Herman Cain was a 2012 Republican candidate for president. He is a former corporate executive and CEO, and held a position in the board of directors of the Federal Reserve Bank of Kansas City. Cain established Cain's Solutions Revolution, an organization whose mission is to educate the public and advocate for the policy solutions that drove his campaign.More ↓Less ↑
One of the worst habits of our political class is to piece together patchwork economic maneuvers in lieu of solid, stable policies that lay the groundwork for long-term prosperity. Nowhere is this inclination more troubling, or more damaging to our economic well-being, than in the area of taxes.
And as a result, we are staring down the barrel of the most massive tax increase in the history of this nation – a series of scheduled rate hikes that will explode Americans’ annual tax liabilities to the tune of nearly $500 billion. This will be the result of the 2001 and 2003 Bush tax cuts expiring, plus the expiration of the temporary payroll tax cut President Obama put in place in 2010 and later extended, and the onset of many of the tax increases associated with Obamacare (assuming the Supreme Court has allowed these parts of the law to stand).
How serious is this? A new report from the American Council for Capital Formation estimates that the combination of the Bush tax cut expiration and other scheduled measures will cause the economy to lose $855 billion from the gross domestic product. If you think the meager 2 percent growth we’ve been having lately is bad – and it is – what do you think will happen when the economy recedes by 5 or 6 percent in 2013?
The economy will lose 1 million jobs next year, and up to 3 million in 2014. Consumer spending will decrease by $1 trillion. The so-called Great Recession will hardly be remembered in the history books if this monstrosity is allowed to kick in.
This horrible outcome is not set in stone. There is every chance that Congress and President Obama will take action to forestall this massive tax increase. They faced the expiration of the Bush tax cuts in 2010, and they came up with a last-minute deal to extend them to the end of this year.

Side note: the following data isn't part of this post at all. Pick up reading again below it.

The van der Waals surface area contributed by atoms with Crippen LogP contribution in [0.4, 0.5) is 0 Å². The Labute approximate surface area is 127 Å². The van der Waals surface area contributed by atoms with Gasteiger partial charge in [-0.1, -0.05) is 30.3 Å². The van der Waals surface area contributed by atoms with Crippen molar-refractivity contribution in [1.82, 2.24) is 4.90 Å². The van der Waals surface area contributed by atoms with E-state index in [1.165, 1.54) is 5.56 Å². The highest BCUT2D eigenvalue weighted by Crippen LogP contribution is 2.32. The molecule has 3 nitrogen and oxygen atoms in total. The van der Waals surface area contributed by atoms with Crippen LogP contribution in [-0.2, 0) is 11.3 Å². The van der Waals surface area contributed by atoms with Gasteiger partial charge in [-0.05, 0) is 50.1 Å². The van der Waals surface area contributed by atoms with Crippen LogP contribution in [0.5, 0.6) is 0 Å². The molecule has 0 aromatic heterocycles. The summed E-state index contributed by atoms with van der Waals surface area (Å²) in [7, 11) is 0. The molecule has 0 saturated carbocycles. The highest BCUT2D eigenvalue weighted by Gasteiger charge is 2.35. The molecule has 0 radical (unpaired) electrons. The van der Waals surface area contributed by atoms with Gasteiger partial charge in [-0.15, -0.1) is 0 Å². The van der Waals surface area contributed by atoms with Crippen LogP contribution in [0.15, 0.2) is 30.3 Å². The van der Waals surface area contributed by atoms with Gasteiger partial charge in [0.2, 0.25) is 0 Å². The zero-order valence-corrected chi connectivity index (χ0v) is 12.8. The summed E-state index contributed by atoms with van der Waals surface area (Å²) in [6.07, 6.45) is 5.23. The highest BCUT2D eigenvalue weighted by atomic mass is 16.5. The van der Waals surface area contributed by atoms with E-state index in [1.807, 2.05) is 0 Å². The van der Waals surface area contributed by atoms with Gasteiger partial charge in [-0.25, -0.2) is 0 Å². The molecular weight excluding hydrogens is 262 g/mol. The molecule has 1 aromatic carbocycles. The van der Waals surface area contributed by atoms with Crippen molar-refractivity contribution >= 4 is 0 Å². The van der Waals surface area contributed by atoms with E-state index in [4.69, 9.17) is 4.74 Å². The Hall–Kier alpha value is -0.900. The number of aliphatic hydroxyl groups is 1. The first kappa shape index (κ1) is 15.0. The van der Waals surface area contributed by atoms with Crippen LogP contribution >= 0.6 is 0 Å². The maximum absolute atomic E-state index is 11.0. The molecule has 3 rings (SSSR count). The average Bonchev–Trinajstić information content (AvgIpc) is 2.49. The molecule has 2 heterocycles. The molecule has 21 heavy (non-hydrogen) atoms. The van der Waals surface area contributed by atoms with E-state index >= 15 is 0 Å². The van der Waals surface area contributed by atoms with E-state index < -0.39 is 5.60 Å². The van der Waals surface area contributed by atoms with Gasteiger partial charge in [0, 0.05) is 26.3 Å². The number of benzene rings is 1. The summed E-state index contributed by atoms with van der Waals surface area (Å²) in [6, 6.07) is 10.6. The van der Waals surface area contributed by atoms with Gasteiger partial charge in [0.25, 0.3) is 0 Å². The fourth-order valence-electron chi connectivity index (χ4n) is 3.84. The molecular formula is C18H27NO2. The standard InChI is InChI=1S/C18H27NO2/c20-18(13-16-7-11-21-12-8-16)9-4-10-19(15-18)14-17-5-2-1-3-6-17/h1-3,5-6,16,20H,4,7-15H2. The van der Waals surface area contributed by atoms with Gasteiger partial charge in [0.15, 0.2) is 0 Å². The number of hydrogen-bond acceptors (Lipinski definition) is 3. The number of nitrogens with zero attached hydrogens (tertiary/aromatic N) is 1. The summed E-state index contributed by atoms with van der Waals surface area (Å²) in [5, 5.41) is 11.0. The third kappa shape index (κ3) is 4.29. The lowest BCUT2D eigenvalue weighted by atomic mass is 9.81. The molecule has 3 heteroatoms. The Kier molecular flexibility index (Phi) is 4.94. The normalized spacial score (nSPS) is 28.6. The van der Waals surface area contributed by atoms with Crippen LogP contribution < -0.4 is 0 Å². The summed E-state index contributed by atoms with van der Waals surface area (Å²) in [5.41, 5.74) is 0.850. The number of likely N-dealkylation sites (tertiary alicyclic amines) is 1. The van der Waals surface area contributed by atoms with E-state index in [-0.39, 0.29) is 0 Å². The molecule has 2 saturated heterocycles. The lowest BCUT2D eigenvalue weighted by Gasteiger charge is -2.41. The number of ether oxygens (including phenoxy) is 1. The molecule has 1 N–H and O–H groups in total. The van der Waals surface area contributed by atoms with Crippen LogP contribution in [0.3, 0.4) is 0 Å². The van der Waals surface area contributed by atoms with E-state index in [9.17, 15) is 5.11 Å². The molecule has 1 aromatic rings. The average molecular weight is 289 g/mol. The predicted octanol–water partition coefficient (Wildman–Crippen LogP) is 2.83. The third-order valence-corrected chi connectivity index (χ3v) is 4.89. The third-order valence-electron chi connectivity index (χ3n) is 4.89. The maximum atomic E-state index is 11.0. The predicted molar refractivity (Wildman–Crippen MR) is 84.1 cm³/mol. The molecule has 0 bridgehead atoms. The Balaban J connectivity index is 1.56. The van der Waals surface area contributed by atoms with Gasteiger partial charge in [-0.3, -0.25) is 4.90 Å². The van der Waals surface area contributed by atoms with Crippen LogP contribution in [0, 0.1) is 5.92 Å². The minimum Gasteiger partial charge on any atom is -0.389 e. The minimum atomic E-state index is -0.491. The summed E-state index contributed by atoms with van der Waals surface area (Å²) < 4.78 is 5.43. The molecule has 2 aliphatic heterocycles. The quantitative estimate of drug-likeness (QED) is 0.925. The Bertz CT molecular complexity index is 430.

But the likely issue is not whether they will do something. Rather, it is whether what they do will make any sense. Their recent history, particularly the last-minute 2010 deal, does not inspire confidence.
For one thing, President Obama has shown little interest in extending the Bush tax cuts, at least for the so-called rich, which he defines as people who make more than $250,000 a year – a definition that includes most small-business owners.
For another thing, Congress can never seem to agree on a long-term vision for how to shape and maintain our tax code. Even in 2001 and 2003, when Republicans controlled the House, the Senate and the White House, they couldn’t muster enough votes to pass the Bush tax cuts on a permanent basis. The tax cut with the original 2010 sunset date was a typical Washington compromise that made no sense policy-wise, but represented the kind of political compromise that allowed the bill to pass.
When the 2010 expiration was looming, Congress and the president did nothing until after the midterm elections – and then the Democrats would only agree to a two-year extension in exchange for another 99-week extension of unemployment benefits. So we found ourselves with yet another temporary patchwork policy, accepted by one side as the price for the patchwork policy the other one wanted.
This kind of policy-making serves as a serious drag on economic growth and job creation. The business community is reluctant to commit capital over the long term because it has no idea what tomorrow’s policy might be. The most likely scenario for the end of this year is yet another assortment of temporary measures.
One of the reasons my 9-9-9 plan for replacing the tax code resonated with voters is that it’s simple and straightforward. It’s designed to raise revenue efficiently without stunting economic growth, and it’s not riddled with complexities that give politicians the opportunity to engage in endless tinkering.
Because they make tax policy in this way, we face a cataclysmic tax increase and economic meltdown at the end of this year. They must act to stop it, but it’s not enough that they merely do something. They need to stop patching up the tax code with duct tape and design a new one that’s simple, straightforward and growth-friendly. I have no expectation that this will ever happen with Barack Obama in the White House – but that’s a problem the American people can solve in November.
Once they do, they have to demand that Republicans don’t once again blow the chance to fix the tax code for real. When they feel the heat, they will see the light.